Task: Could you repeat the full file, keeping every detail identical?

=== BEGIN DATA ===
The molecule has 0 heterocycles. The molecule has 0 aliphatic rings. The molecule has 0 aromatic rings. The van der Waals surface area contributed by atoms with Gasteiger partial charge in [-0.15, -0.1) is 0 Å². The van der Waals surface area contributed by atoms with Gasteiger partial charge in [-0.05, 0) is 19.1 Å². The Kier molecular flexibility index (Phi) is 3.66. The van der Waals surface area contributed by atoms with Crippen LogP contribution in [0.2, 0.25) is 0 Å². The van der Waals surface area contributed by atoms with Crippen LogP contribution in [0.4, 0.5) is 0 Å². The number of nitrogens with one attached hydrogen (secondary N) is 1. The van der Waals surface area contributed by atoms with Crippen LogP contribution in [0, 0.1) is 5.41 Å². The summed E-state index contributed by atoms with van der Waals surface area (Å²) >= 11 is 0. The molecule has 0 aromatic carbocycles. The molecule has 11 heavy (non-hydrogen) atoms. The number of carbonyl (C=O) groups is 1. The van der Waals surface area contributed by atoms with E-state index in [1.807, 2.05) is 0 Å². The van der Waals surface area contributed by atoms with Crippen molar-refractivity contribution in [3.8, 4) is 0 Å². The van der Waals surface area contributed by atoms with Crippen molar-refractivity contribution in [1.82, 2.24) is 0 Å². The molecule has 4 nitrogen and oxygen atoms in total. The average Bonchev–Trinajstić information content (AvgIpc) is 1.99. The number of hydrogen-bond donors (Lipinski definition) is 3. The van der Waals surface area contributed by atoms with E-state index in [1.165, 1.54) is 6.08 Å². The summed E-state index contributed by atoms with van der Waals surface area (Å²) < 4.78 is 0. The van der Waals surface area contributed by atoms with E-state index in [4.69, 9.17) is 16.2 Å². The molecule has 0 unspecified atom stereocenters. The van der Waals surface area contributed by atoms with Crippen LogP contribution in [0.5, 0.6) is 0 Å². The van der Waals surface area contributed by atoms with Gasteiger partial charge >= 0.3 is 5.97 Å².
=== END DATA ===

The molecule has 0 heterocycles. The molecule has 0 aliphatic rings. The molecule has 0 aromatic rings. The van der Waals surface area contributed by atoms with Gasteiger partial charge in [-0.15, -0.1) is 0 Å². The van der Waals surface area contributed by atoms with Gasteiger partial charge in [-0.05, 0) is 19.1 Å². The Kier molecular flexibility index (Phi) is 3.66. The van der Waals surface area contributed by atoms with Crippen LogP contribution in [0.2, 0.25) is 0 Å². The van der Waals surface area contributed by atoms with Crippen LogP contribution in [0.4, 0.5) is 0 Å². The number of nitrogens with one attached hydrogen (secondary N) is 1. The van der Waals surface area contributed by atoms with Crippen LogP contribution in [0, 0.1) is 5.41 Å². The summed E-state index contributed by atoms with van der Waals surface area (Å²) >= 11 is 0. The molecule has 0 aromatic carbocycles. The molecule has 11 heavy (non-hydrogen) atoms. The number of carbonyl (C=O) groups is 1. The van der Waals surface area contributed by atoms with E-state index in [1.807, 2.05) is 0 Å². The van der Waals surface area contributed by atoms with Crippen molar-refractivity contribution in [3.8, 4) is 0 Å². The van der Waals surface area contributed by atoms with Crippen molar-refractivity contribution in [1.82, 2.24) is 0 Å². The molecule has 4 nitrogen and oxygen atoms in total. The average Bonchev–Trinajstić information content (AvgIpc) is 1.99. The number of hydrogen-bond donors (Lipinski definition) is 3. The van der Waals surface area contributed by atoms with E-state index in [1.165, 1.54) is 6.08 Å². The summed E-state index contributed by atoms with van der Waals surface area (Å²) < 4.78 is 0. The van der Waals surface area contributed by atoms with E-state index in [4.69, 9.17) is 16.2 Å². The molecule has 0 unspecified atom stereocenters. The van der Waals surface area contributed by atoms with Crippen LogP contribution in [0.5, 0.6) is 0 Å². The van der Waals surface area contributed by atoms with Gasteiger partial charge >= 0.3 is 5.97 Å².